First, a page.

Looking for free Filmmaking Books? Download The Modern Moviemaking Movement. Ten of Hollywood’s most innovative filmmakers share tips on navigating the indie film landscape.
Because I’ve written a few books about screenwriting I sometimes get questions from people just starting out on their careers. One query that has started coming up more often recently is whether it’s better to chase the Hollywood dream or get involved with indie films, including ones made for the web…
I see that there’s a one day workshop being offered with the pitch, “Who better to teach you to understand characters than EXPERT BEHAVIOR ANALYSTS?” It’s not my intention to diss the people offering the workshop (which I also why I’m not going to name them)—they are both screenwriters as well as Expert Behavior Analysts and sound like a couple of smart guys with credible credits.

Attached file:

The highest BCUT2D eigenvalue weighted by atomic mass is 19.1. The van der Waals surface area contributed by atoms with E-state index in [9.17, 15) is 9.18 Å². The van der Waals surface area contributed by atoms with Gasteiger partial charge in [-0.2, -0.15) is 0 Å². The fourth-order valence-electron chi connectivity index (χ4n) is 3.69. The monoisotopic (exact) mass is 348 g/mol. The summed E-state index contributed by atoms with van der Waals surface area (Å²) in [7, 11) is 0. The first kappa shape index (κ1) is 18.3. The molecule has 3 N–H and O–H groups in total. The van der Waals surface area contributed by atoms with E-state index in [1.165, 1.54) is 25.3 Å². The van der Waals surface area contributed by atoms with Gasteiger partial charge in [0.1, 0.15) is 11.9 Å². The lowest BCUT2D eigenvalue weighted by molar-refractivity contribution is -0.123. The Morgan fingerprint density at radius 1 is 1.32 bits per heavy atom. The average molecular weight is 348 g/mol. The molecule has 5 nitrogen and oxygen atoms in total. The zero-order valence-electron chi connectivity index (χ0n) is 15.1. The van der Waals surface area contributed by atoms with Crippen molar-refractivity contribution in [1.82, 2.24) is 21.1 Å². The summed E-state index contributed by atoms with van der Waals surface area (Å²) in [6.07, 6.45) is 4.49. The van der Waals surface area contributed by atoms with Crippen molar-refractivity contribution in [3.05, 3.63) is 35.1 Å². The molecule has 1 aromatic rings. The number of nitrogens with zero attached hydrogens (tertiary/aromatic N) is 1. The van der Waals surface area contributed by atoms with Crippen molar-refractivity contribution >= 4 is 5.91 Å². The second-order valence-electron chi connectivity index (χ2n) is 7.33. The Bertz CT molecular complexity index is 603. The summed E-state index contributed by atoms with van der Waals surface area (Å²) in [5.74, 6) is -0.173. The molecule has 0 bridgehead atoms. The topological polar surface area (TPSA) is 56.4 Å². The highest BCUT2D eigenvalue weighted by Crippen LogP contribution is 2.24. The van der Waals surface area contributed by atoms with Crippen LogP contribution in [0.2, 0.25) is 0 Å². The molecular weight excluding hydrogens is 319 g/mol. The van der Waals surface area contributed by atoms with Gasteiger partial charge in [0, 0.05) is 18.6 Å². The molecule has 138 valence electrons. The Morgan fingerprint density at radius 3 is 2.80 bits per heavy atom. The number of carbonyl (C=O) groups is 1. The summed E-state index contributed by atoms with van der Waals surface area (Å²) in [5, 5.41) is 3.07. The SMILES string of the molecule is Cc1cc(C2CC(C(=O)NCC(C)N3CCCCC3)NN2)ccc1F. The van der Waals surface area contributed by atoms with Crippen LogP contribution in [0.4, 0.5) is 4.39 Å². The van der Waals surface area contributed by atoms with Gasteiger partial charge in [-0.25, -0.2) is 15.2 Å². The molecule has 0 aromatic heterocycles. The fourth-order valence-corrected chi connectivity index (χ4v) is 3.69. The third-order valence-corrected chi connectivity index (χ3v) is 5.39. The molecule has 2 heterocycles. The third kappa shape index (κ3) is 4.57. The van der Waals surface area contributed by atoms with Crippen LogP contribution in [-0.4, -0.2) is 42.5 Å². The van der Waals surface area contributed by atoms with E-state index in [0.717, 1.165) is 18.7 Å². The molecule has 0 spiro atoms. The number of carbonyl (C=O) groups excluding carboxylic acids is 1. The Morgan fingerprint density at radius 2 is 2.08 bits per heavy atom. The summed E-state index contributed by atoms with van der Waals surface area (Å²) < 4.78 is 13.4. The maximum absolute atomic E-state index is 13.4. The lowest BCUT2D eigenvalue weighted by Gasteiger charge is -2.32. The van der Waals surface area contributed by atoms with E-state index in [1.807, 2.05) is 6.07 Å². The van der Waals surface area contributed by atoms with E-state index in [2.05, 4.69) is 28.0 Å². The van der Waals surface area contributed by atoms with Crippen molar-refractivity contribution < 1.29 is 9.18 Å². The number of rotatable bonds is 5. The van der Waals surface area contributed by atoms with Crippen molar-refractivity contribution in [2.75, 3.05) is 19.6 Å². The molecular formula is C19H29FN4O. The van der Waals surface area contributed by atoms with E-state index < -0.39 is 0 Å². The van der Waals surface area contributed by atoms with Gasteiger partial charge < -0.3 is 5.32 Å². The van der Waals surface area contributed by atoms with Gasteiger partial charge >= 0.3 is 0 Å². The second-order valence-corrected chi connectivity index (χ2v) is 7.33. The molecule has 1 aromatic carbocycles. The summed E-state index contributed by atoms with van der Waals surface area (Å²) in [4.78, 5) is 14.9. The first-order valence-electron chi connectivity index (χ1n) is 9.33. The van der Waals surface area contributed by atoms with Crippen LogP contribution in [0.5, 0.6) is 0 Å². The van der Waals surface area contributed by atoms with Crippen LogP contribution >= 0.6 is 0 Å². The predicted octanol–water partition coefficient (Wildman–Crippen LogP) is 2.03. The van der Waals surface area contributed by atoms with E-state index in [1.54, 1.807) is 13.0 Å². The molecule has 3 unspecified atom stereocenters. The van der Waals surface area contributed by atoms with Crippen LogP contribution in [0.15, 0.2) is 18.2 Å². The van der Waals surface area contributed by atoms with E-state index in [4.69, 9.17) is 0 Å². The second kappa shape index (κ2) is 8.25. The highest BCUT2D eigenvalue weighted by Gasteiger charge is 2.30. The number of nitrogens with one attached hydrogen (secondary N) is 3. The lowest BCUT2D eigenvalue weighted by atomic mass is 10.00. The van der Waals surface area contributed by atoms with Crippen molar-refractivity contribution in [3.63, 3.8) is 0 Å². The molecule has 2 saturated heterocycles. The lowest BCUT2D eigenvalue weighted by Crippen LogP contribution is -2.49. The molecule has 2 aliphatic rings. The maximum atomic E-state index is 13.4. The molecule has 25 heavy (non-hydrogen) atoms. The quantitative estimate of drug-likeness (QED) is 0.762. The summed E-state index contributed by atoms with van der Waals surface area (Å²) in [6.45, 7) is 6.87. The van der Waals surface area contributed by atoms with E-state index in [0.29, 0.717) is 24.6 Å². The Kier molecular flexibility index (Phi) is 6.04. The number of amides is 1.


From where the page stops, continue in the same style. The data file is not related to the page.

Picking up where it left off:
Some screenwriters think that just about every screenplay should open with a bang of some kind: perhaps a literal explosion, or a murder, or a chase.Those may well be good choices for certain stories, but my take on this is that what an opening actually needs to do is to prompt two questions and one feeling in your audience…
I spoke at the UCLA film school and I got the impression that the next generation of filmmakers are open to new ideas, and new ways of making movies. Thanks to familiarity with YouTube as well as access to affordable production equipment, many modern filmmakers are embracing accessible, non-discriminatory distribution channels without hesitation or excuses.
Shy and awkward is how screenwriter Seth Lochead describes himself. When he was starting out he felt he had to choose between building his career by socializing or by writing a great script.